DS: There is a point to this sentimental journey. The centennial, by all accounts, was a flawed exercise that celebrated the white culture of the Civil War and focused on the glory and drama of battles and heroic figures. It was a male-dominated exercise that allowed nurses, camp followers and female spies a sliver of participation. But, despite all those issues, the centennial produced a bumper crop of people interested in the Civil War. Some of those people went on to become professors, authors, or museum and archival professionals. Those who didn't go into history as a profession bought books and magazines about the conflict, took a history course or two along the line, or spent a few days here and there helping the local economy of places like Vicksburg or Sharpsburg.
RC: This is very true. For all his faults, Karl Betts realized the importance of staging a genuinely popular commemoration that would excite Americans of all ages about the Civil War. The trick is to combine excitement with instruction, and it's not always an easy one to pull off.
DS: If you take a look around Civil War events that are open to the public--relic and collector shows, reenactments or conferences or battlefield tours--you'll notice one thing in common: a lot of gray hair. The audience generated by the centennial is aging. It's important, therefore, that the 150th anniversary capture the imaginations of another generation. The problem is, I'm not sure that is going to happen. I don't think the 150th has a national "oomph" behind it like the 100th did. The irony is that as we all have studied the conflict, it has become apparent that it was a far more complex event than it was often portrayed to be in the 1960s. For me, it's still a bit too early in the game to determine how the sesquicentennial will turn out, and compare it to the events of fifty years ago. I just hope the complexity of the era doesn't cause inertia among organizers who may avoid Civil War events because of controversy. We have a great chance to make a new generation aware of perhaps the most pivotal portion of our history, and we can't blow it.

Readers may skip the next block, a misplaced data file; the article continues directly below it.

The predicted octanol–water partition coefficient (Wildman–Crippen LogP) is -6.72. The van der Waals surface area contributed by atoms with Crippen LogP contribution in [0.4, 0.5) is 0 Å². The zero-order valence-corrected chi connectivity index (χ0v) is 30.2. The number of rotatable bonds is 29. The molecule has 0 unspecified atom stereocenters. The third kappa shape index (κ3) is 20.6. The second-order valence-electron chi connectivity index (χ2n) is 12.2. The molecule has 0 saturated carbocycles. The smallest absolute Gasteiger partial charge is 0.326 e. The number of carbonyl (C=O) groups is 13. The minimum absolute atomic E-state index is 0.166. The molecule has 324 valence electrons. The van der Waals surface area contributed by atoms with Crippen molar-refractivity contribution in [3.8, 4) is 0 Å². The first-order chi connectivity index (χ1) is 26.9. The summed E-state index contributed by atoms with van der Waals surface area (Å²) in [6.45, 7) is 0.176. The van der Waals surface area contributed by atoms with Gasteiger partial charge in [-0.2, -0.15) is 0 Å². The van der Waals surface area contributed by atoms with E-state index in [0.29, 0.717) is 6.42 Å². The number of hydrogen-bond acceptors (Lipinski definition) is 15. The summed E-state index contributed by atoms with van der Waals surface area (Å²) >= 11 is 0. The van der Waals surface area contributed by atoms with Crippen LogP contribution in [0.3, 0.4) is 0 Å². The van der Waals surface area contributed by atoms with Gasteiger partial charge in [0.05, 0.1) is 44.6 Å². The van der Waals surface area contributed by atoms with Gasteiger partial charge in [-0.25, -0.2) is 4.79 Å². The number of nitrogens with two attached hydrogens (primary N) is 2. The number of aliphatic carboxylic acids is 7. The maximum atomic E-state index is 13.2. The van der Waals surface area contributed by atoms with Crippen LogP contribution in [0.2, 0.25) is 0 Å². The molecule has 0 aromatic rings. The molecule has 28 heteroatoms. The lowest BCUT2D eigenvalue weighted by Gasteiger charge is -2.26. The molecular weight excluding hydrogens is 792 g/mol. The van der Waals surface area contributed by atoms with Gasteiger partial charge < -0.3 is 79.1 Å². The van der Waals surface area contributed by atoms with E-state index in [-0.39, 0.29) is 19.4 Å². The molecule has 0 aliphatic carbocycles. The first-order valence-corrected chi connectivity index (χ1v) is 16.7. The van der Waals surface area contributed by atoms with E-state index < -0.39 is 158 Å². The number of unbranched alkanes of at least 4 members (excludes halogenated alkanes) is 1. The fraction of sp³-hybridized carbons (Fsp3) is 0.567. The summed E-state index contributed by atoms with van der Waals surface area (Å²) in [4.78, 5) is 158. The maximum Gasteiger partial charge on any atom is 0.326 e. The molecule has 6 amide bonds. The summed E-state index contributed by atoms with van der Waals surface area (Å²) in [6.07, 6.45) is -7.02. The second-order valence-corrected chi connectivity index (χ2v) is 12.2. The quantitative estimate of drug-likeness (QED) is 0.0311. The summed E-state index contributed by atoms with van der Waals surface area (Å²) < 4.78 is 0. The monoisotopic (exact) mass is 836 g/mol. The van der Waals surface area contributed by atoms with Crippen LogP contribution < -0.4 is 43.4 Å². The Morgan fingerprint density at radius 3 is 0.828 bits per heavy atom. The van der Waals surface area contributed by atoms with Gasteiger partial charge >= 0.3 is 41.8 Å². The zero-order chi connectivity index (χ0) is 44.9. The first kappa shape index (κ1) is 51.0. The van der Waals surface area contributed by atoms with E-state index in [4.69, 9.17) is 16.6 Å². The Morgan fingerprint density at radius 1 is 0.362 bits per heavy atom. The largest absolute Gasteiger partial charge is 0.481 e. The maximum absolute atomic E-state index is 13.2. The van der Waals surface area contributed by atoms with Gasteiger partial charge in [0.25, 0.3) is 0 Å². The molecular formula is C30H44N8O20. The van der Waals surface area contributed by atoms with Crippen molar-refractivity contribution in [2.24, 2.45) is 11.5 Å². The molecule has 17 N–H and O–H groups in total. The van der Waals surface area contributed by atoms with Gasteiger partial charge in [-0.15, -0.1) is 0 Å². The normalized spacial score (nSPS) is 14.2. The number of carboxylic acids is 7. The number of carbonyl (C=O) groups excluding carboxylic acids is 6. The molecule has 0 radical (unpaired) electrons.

3) What role should academic historians play in the commemoration?
DS: For several decades, maybe longer, I have felt there were two tracks of Civil War study, one in the academy and one outside of it, and the two did not intersect enough, in my opinion. I know that some Civil War scholars help lead battlefield tours and the like, but I'm afraid a lot of scholarship just isn't reaching a wide audience.
KN: People have worried throughout my career about a growing divide and distrust between academic Civil War historians and the popular audience. I'm not denying that it's real. Academic historiography that challenges popular perceptions by looking beyond the battlefield and statehouse to the home front admittedly does not always translate easily into public observance or book sales. And the public, publishers tell us, still wants battles and leaders, not race, class, and gender. More recently many members of the public simply have dismissed what academics have to say as "politically correct" when modern interpretations challenge revered myths of the past. I've had audience members become visibly angry, or even walk out on me, when I link slavery to Confederate enlistment. But while one cannot dismiss very real political and intellectual divisions, I think that the polarized apples-and-oranges trope nevertheless tends toward overstatement. Anyone who has spent time on the Civil War Round Table circuit, for example, knows that Civil War enthusiasts beyond the university still turn up to hear what academics have to say, and the vast majority stay in their seats. Popular periodicals such as Dana Shoaf's as well as many Internet sites have proven to be successful venues where academics and non-academics continually engage in constructive dialogue. It is possible to build bridges that will connect what George Rable once described as two parallel streams, each seemingly going their own way.
DS: Yet, take for example, Paul Escott's interesting study, "What Shall We Do with the Negro" Lincoln, White Racism, and Civil War America, published by the University of Virginia Press in 2009. Compare the Amazon sales figures of that thoughtful, nuanced study with Thomas DiLorenzo's Lincoln polemics. I'm not meaning to beat up on Escott; I ran an excerpt from his book, and dozens of other books could have served as examples. It is very worrisome to me, however, that the popular audience isn't getting enough of the academy's research.